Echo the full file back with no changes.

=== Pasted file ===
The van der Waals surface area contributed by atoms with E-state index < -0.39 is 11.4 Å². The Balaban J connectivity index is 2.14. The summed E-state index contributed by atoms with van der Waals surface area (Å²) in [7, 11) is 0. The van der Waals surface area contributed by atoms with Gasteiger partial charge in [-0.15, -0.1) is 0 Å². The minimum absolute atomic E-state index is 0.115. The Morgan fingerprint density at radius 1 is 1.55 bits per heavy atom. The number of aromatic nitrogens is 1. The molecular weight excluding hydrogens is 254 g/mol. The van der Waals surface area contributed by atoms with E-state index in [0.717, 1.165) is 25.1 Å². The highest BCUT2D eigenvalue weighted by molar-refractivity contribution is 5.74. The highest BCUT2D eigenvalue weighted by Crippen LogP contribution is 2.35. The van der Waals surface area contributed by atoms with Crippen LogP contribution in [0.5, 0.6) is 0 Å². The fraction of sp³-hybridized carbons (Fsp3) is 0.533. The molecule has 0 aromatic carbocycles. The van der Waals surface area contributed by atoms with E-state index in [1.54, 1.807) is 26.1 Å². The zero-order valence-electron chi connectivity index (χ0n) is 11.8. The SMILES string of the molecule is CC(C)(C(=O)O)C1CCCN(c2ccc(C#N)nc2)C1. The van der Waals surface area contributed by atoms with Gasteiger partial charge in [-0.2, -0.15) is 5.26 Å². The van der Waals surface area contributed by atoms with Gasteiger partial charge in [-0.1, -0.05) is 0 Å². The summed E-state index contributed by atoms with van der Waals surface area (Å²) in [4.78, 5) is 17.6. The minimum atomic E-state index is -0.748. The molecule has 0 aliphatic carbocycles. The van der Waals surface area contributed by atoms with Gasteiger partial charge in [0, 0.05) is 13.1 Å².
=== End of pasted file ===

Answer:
The van der Waals surface area contributed by atoms with E-state index < -0.39 is 11.4 Å². The Balaban J connectivity index is 2.14. The summed E-state index contributed by atoms with van der Waals surface area (Å²) in [7, 11) is 0. The van der Waals surface area contributed by atoms with Gasteiger partial charge in [-0.15, -0.1) is 0 Å². The minimum absolute atomic E-state index is 0.115. The Morgan fingerprint density at radius 1 is 1.55 bits per heavy atom. The number of aromatic nitrogens is 1. The molecular weight excluding hydrogens is 254 g/mol. The van der Waals surface area contributed by atoms with E-state index in [0.717, 1.165) is 25.1 Å². The highest BCUT2D eigenvalue weighted by molar-refractivity contribution is 5.74. The highest BCUT2D eigenvalue weighted by Crippen LogP contribution is 2.35. The van der Waals surface area contributed by atoms with Crippen LogP contribution in [0.5, 0.6) is 0 Å². The fraction of sp³-hybridized carbons (Fsp3) is 0.533. The molecule has 0 aromatic carbocycles. The van der Waals surface area contributed by atoms with E-state index in [1.54, 1.807) is 26.1 Å². The zero-order valence-electron chi connectivity index (χ0n) is 11.8. The SMILES string of the molecule is CC(C)(C(=O)O)C1CCCN(c2ccc(C#N)nc2)C1. The van der Waals surface area contributed by atoms with Gasteiger partial charge in [-0.2, -0.15) is 5.26 Å². The van der Waals surface area contributed by atoms with Gasteiger partial charge in [-0.1, -0.05) is 0 Å². The summed E-state index contributed by atoms with van der Waals surface area (Å²) in [4.78, 5) is 17.6. The minimum atomic E-state index is -0.748. The molecule has 0 aliphatic carbocycles. The van der Waals surface area contributed by atoms with Gasteiger partial charge in [0, 0.05) is 13.1 Å².